Social, Cultural, historical elements of A Taste of Honey Introduction: `A Taste of Honey’ highlights many issues which would have been easily understood for audiences in the 1950s. Many issues are raised in which the audience can relate to. Delaney’s intention was to make the play realistic, as therefore it is highly influenced by Stavislavski’s “kitchen sink” theatre (genre). When the play was written, society was very different from today. Issues such as homosexuality which people at this time weren’t really aware of, therefore it was not accepted.
Also status (financial) seems to play a vital role in your future – i.e.you had to be well educated to pass your 11+ to go to the grammar school, which provided the best education. Society was repressive, especially for women who had the domination of the opposite gender, which they had to abide to. Therefore, women were very much the weaker sex in this era, and there wasn’t even the acceptability for them to go to work due to seeing their role as housewives, looking after their family and their homes, which was how their success was measured.
However, throughout `A Taste of Honey’ Delaney portrays the realities of a working class background, the prejudices people had to endure, (discrimination against homosexuality and race) and how the characters in the play portray how different they are from the rest of society. However, the 1950s sparked off many changes throughout society. For a start, people started to become more cultured as, for example, musicals such as `My Fair Lady’ was a huge success due to the fact that many people could relate to the story of a working class lady’s struggle to educate herself and be respected by the middle classes. In 1955, James Dean shot to fame in `Rebel Without A Cause’ which highlighted the problems of a teenage boy in a repressive society, and effectively allows ‘teenagers’ to be recognised. Also television was starting to increase in popularity as soaps such as `Coronation Street’ and `The Groves’ were widely watched, due to their realistic approach of working class people’s lives in the current society. Too add to this, just prior to ‘A Taste of Honey’ was John Osbourne’s ‘Look Back In Anger’(1956), which was considered as groundbreaking and controversial due it dealing with people who didn’t agree or fit in with society. Theref.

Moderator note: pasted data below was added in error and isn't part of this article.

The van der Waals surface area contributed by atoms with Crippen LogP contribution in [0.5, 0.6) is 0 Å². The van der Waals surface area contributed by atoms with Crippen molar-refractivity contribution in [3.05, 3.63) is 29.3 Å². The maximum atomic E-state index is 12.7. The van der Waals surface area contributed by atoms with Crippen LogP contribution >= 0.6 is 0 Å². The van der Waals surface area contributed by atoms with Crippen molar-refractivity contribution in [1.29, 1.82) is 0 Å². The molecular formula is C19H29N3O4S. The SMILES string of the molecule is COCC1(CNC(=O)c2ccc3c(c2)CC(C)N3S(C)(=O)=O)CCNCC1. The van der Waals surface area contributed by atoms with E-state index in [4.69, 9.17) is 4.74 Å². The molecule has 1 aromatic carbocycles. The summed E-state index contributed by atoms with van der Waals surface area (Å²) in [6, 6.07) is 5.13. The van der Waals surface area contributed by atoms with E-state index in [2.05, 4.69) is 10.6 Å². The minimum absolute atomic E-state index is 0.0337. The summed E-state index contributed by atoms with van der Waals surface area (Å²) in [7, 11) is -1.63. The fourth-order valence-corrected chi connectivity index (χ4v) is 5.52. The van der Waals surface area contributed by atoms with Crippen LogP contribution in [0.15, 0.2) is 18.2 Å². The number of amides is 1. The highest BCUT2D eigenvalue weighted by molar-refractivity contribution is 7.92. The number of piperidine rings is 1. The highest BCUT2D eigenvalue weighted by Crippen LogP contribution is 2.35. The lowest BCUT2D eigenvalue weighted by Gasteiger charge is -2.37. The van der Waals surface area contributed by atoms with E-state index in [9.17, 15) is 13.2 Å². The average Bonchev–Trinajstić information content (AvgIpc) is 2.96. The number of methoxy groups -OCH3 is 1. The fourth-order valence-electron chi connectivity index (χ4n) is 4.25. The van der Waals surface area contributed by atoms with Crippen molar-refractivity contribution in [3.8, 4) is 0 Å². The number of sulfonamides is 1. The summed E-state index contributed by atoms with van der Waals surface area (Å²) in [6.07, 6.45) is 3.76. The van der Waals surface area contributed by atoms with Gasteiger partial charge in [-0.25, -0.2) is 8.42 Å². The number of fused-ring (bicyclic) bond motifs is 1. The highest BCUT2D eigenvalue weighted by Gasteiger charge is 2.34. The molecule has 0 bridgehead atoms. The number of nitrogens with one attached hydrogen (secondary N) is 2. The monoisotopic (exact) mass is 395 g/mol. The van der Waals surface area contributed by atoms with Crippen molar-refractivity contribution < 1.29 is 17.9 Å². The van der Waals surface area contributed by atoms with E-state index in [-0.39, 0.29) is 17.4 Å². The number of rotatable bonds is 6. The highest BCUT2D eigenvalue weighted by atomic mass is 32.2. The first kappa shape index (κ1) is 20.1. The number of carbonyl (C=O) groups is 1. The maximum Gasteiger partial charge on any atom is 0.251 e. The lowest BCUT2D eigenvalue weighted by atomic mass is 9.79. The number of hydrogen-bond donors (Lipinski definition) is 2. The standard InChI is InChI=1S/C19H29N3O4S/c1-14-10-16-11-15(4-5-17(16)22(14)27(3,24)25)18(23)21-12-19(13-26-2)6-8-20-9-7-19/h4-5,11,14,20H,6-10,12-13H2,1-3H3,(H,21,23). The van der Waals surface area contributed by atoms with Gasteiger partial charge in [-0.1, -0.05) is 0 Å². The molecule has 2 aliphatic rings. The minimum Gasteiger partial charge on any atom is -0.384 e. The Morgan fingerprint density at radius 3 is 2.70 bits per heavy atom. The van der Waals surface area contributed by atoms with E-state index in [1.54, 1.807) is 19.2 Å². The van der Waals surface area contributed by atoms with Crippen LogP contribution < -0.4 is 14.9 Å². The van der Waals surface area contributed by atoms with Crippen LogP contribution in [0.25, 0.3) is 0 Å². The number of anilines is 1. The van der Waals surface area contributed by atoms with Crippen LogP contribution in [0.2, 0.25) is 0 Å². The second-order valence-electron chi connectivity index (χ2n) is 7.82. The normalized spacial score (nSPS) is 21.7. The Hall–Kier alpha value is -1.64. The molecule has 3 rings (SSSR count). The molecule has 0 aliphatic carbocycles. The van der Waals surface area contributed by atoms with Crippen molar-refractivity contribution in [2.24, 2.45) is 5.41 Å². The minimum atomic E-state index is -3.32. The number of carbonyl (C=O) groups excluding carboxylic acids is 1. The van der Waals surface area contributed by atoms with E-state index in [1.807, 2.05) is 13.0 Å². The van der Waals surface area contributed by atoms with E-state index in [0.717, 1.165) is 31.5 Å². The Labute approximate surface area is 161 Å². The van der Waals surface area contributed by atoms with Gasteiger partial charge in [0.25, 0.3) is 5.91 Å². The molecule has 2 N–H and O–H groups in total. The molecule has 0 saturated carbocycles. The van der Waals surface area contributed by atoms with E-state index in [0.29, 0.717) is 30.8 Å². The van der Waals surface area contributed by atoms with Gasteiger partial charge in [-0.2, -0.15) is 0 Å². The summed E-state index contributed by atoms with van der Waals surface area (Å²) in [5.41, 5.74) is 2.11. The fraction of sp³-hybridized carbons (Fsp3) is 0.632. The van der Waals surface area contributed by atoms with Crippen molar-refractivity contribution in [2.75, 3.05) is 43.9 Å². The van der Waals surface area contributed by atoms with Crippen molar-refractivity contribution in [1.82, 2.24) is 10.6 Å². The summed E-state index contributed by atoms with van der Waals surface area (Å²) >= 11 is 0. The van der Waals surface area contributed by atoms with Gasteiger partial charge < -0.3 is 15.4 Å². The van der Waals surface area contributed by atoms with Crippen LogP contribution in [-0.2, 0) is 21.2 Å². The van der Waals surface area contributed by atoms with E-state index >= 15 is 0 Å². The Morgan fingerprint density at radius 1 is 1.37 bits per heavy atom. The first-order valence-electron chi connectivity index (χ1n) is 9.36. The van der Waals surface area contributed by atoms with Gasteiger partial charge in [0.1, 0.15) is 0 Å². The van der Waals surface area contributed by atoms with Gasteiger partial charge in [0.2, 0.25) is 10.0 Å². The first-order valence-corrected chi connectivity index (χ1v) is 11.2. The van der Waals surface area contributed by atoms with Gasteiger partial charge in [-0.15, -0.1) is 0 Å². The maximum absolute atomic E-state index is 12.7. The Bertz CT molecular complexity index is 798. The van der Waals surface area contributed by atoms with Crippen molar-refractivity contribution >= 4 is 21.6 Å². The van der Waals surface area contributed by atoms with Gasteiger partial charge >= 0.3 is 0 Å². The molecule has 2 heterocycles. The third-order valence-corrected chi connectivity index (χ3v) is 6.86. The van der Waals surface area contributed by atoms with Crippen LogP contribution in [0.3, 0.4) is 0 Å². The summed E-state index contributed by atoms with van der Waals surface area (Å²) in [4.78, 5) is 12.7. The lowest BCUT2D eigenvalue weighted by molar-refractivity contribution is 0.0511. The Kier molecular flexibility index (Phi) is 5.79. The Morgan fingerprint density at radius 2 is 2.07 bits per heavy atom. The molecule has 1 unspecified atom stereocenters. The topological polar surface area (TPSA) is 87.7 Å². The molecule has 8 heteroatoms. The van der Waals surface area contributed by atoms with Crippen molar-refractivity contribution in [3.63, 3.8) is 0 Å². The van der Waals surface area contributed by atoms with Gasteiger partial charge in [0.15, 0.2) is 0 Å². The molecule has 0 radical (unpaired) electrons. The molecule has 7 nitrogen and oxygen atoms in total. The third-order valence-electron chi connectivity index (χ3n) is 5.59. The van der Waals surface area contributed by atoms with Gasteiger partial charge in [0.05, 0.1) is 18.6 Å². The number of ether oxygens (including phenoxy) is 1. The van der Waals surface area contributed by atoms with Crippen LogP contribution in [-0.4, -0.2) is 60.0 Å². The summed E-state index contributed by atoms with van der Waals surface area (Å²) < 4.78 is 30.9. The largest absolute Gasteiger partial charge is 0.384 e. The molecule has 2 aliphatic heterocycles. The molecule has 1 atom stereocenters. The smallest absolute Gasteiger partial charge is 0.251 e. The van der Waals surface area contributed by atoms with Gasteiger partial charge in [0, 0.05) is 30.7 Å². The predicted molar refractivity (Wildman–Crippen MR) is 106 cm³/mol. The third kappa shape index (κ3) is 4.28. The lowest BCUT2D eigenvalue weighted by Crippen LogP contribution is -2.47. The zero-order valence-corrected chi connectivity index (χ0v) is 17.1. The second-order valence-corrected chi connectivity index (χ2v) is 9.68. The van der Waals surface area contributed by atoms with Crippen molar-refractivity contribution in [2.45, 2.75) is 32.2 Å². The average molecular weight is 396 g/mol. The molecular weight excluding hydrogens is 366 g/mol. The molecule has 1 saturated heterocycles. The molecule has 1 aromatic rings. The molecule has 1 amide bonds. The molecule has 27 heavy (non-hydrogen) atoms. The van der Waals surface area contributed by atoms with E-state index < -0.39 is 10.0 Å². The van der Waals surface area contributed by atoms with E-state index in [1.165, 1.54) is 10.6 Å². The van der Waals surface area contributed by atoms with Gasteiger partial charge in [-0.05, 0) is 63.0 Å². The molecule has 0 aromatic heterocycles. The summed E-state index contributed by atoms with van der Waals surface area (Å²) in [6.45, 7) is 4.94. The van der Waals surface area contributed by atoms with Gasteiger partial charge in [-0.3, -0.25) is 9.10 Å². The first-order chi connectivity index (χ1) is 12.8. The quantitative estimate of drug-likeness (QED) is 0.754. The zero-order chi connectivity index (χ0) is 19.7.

. .how there is no seriousness involved. The couples only have each other for entertainment and to amuse themselves in some cases, i.e. Peter and Helen: Helen: ‘’Listen, love, I’m old enough to be your mother.’’ (page 18) Peter: ‘’Now you know I like this mother and son relationship.’’ Also their is boy and Jo, and Geof and Jo: Jo: ‘’Go on, I’ve always wanted to know about people like you.’’ (page 48) Geof: ‘’Go to Hell.’’ Jo: ‘’I won’t snigger, honest I won’t. Tell me some of it, go on. I bet you’ve never told a woman before,’’ The comedy is mostly reflected from the language, with use of sexual puns and innuendoes and jokes throughout the play. This is guaranteed to ensure the play is more light-hearted and fits in with Stanislavski’s idea of `soap operas.’ If it was too serious and depressing the audience might switch off to important elements of the plot. An example of this in highlighted mainly through Helen and Peter’s dialogue: Jo: ‘’She should be in bed.’’ (page 19, the pun is the fact that Jo means that Helen’s illness is why Peter: ‘’I know she should.’’ she should be in bed, however Peter twist this to make have a sexual reference).
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